Pico Iyer

Santa Barbara Independent

Recap | Jennifer Egan and Pico Iyer at UC Santa Barbara’s Campbell Hall

Jennifer Egan speaks not just in complete sentences, but in thoughtful, entertaining, and insightful sentences — three adjectives that are also apt descriptions for her conversation with Pico Iyer last weekend. The kickoff to UCSB Arts & Lectures’ Speaking with Pico series was exactly the kind of invigorating discussion that makes me yearn to curl up with an authors’ backlist for a long cozy week in front of the fireplace.
Picture for Recap | Jennifer Egan and Pico Iyer at UC Santa Barbara’s Campbell Hall
Santa Barbara Independent

The Joys of Speaking with Pico Iyer

It might be said that the seeds for the popular Speaking with Pico series first sprouted in a class at UCSB. Religious Studies professor Nandini Iyer (Pico Iyer’s late mother) had former Arts & Lectures (A&L) Associate Director Roman Baratiak as a student in the 1970s. Baratiak became a very good friend of the family and brought Pico into the program in the 1990s.
Picture for The Joys of Speaking with Pico Iyer
Santa Barbara Independent

Elizabeth Strout in Conversation with Pico Iyer

In an era saturated with serials, sequels, and character-driven franchises, Elizabeth Strout elevates convention to the elusive status of art. Her novels don’t follow one another in a predetermined sequence; they express different perspectives on a single world. Her latest, Oh William!, is narrated by Lucy Barton, the protagonist of My Name Is Lucy Barton (2016) and a character in Anything Is Possible (2017). In her review of Oh William! for the New York Times, novelist Jennifer Egan described the appeal of Strout’s expanding novelistic universe as “a prickle of cosmic convergence.” Pico Iyer will be on hand to engage Strout in what promises to be an engaging evening of conversation. For tickets and information, visit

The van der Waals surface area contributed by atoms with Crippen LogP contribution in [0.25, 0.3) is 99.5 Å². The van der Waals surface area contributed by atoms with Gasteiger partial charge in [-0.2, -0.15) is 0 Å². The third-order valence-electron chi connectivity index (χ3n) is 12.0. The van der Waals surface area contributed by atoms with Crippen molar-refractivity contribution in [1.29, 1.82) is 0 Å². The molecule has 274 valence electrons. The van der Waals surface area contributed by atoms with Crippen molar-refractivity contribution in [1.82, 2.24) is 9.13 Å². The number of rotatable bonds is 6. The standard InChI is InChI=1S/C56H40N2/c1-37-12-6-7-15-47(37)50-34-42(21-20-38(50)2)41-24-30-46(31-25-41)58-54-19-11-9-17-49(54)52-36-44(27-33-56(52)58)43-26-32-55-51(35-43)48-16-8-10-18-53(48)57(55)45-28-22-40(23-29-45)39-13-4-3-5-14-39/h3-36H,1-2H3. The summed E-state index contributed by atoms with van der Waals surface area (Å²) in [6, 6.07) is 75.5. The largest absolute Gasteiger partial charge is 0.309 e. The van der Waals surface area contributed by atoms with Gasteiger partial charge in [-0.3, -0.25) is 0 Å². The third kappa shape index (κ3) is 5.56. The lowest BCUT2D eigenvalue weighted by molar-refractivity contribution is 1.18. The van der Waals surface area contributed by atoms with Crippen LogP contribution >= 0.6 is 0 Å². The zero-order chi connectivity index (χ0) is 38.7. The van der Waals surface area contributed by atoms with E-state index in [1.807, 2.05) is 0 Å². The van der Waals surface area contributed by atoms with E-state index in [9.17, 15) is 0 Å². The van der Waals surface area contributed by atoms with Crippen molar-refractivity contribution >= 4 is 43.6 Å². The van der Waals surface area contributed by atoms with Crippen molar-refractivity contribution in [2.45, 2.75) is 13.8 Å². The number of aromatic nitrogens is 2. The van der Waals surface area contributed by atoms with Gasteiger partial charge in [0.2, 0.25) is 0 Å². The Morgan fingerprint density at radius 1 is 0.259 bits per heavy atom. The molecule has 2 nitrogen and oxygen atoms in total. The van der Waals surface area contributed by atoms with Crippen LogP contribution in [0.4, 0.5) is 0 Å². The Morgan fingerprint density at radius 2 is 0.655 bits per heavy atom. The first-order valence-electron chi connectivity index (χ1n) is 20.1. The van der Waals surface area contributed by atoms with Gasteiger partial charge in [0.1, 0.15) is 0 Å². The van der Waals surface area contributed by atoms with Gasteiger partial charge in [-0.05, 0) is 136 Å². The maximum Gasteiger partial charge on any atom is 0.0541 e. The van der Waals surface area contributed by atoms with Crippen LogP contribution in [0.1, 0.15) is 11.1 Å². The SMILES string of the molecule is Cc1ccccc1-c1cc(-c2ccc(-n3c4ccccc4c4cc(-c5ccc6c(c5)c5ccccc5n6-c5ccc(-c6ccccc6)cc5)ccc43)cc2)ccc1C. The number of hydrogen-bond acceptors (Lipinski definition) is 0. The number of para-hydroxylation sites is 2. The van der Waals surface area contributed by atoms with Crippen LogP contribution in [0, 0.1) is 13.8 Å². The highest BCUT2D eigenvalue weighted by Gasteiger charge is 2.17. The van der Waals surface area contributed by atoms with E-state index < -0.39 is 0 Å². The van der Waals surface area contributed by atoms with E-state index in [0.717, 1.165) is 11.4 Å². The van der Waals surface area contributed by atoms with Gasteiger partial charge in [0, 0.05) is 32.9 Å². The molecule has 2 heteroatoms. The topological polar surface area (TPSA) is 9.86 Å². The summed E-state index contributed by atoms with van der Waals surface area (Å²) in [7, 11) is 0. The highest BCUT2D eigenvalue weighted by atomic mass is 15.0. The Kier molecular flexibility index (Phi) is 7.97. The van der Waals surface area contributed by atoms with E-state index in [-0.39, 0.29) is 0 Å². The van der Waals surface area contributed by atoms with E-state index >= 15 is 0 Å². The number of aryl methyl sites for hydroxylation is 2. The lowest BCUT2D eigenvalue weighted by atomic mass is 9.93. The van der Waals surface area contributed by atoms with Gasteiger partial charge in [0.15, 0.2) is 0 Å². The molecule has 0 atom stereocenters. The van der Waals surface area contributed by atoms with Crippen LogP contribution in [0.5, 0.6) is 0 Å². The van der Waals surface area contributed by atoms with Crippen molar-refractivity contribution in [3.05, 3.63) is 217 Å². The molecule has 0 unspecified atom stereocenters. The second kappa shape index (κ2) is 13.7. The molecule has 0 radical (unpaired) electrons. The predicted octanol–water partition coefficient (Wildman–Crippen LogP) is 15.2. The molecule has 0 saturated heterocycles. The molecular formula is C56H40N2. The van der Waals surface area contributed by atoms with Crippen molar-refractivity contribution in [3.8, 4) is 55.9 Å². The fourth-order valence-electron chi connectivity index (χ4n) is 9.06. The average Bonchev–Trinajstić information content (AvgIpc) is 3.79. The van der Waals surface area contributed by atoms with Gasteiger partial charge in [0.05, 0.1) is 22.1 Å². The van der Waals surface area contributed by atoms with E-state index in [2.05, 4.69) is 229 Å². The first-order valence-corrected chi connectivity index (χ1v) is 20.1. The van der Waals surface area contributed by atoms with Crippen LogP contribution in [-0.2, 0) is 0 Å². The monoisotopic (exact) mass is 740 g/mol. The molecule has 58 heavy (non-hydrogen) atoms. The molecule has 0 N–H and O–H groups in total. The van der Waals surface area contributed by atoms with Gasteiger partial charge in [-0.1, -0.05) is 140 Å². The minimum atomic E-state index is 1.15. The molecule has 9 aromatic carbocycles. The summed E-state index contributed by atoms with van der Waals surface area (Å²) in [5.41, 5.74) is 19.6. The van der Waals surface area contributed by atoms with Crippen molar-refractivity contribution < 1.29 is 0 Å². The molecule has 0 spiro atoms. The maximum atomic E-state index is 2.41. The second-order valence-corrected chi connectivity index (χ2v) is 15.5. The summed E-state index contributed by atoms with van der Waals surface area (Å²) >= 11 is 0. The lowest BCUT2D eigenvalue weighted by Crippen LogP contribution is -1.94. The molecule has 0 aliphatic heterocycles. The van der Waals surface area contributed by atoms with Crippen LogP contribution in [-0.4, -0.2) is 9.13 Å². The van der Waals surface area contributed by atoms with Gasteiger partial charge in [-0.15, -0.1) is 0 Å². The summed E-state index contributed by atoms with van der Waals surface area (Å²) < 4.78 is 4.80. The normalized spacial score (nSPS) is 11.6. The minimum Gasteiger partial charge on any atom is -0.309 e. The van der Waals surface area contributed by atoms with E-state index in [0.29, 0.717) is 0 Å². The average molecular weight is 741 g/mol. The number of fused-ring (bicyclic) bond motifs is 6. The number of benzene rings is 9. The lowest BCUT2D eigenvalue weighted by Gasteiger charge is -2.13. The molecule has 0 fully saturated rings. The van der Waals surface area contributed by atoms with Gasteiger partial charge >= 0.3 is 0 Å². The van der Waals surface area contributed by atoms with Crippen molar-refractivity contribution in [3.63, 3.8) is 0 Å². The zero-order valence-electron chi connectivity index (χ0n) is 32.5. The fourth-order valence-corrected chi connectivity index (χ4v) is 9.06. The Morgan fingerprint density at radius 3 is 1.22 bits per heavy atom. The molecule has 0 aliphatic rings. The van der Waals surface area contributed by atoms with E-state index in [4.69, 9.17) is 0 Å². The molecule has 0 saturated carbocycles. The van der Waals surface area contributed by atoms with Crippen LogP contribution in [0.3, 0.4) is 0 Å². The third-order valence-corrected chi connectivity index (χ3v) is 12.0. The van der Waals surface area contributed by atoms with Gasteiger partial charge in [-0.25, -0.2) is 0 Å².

Picture for Elizabeth Strout in Conversation with Pico Iyer

UCSB Arts & Lectures presents Bestselling Author and Pulitzer Prize Winner Elizabeth Strout in Conversation with Pico Iyer Friday, May 13th at 7:30 p.m. Pacific at Campbell Hall

UCSB Arts & Lectures presents bestselling author and Pulitzer Prize winner, Elizabeth Strout. Celebrated works include the Pulitzer Prize-winning Olive Kitteridge, its follow-up Olive, Again, The Burgess Boys and My Name Is Lucy Barton. Pico Iyer has published 15 books on subjects ranging from the Dalai Lama to globalism to...

Prospects for optimism, with Pico Iyer and Vrajaprana

For many of us, the new year brings the promise of new beginnings, like resolutions to lose weight, learn new skills, or look for a new job. It’s also a good time to undo bad habits, enjoy some outward reflection, and maybe pick up a good book. So as...

The Huntington Acquires Archive of Acclaimed Novelist and Travel Writer Pico Iyer

The Huntington Library, Art Museum, and Botanical Gardens announced today that it has acquired the archive of acclaimed novelist and travel writer Pico Iyer, author of such bestsellers as The Art of Stillness and The Open Road. The acquisition is a substantial addition to The Huntington’s already extensive holdings in fiction and travel literature. The archive contains more than 6,000 drafts of Iyer’s shorter and longer works; notes in preparation for interviews, teaching, and talks; and personal notes and diaries.
Literary Hub

A World Outside Time: Pico Iyer on the Deep Pleasure of Handel’s Chorale Music

Every November day, in our two-room apartment in Japan, as the sun rises over Mount Ikoma, casting golden stripes across our dinner table, my wife puts into our creaking boom box a CD of Handel arias. His high, ringing chords and notes of jubilation begin to echo around our home. Sometimes we put on Bach as well, or even Van Morrison, but it’s Handel who feels to me like the laureate of the season: so often, he’s bringing us a sense of slightly wistful celebration, a mix of rhapsody and sobriety, that seems to rhyme with the cloudless blue skies and the pinch of cold, the turning leaves outside.